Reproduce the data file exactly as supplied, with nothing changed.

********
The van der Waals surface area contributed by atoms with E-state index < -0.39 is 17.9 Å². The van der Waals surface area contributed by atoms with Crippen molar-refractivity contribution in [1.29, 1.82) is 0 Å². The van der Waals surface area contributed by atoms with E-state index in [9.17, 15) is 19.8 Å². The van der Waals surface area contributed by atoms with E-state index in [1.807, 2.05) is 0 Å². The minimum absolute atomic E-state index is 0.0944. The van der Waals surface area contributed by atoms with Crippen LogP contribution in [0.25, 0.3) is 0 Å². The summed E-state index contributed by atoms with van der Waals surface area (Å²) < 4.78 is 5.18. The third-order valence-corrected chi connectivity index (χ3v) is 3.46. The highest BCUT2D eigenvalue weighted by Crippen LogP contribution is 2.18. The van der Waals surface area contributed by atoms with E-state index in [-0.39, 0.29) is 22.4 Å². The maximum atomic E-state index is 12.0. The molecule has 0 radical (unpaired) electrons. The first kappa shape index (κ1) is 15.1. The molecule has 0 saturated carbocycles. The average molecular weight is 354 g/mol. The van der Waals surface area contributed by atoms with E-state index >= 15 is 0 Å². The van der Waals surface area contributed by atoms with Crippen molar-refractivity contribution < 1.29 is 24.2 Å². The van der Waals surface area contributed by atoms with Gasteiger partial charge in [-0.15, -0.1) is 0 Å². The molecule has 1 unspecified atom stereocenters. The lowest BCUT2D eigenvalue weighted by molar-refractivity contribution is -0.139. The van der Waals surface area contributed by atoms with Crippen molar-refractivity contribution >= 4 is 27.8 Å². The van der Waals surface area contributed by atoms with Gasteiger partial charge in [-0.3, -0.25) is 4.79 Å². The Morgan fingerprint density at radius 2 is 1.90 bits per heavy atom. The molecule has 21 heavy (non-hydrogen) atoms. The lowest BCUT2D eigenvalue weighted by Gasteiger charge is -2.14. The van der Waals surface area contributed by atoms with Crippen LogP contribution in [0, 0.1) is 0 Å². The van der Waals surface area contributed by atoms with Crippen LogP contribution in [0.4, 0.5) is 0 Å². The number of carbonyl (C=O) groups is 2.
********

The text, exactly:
The van der Waals surface area contributed by atoms with E-state index < -0.39 is 17.9 Å². The van der Waals surface area contributed by atoms with Crippen molar-refractivity contribution in [1.29, 1.82) is 0 Å². The van der Waals surface area contributed by atoms with E-state index in [9.17, 15) is 19.8 Å². The van der Waals surface area contributed by atoms with E-state index in [1.807, 2.05) is 0 Å². The minimum absolute atomic E-state index is 0.0944. The van der Waals surface area contributed by atoms with Crippen LogP contribution in [0.25, 0.3) is 0 Å². The summed E-state index contributed by atoms with van der Waals surface area (Å²) < 4.78 is 5.18. The third-order valence-corrected chi connectivity index (χ3v) is 3.46. The highest BCUT2D eigenvalue weighted by Crippen LogP contribution is 2.18. The van der Waals surface area contributed by atoms with E-state index in [-0.39, 0.29) is 22.4 Å². The maximum atomic E-state index is 12.0. The molecule has 0 radical (unpaired) electrons. The first kappa shape index (κ1) is 15.1. The molecule has 0 saturated carbocycles. The average molecular weight is 354 g/mol. The van der Waals surface area contributed by atoms with E-state index >= 15 is 0 Å². The van der Waals surface area contributed by atoms with Crippen molar-refractivity contribution < 1.29 is 24.2 Å². The van der Waals surface area contributed by atoms with Gasteiger partial charge in [-0.15, -0.1) is 0 Å². The molecule has 1 unspecified atom stereocenters. The lowest BCUT2D eigenvalue weighted by molar-refractivity contribution is -0.139. The van der Waals surface area contributed by atoms with Crippen molar-refractivity contribution >= 4 is 27.8 Å². The van der Waals surface area contributed by atoms with Gasteiger partial charge in [-0.3, -0.25) is 4.79 Å². The Morgan fingerprint density at radius 2 is 1.90 bits per heavy atom. The molecule has 21 heavy (non-hydrogen) atoms. The lowest BCUT2D eigenvalue weighted by Gasteiger charge is -2.14. The van der Waals surface area contributed by atoms with Crippen LogP contribution in [0, 0.1) is 0 Å². The van der Waals surface area contributed by atoms with Crippen LogP contribution in [0.4, 0.5) is 0 Å². The number of carbonyl (C=O) groups is 2.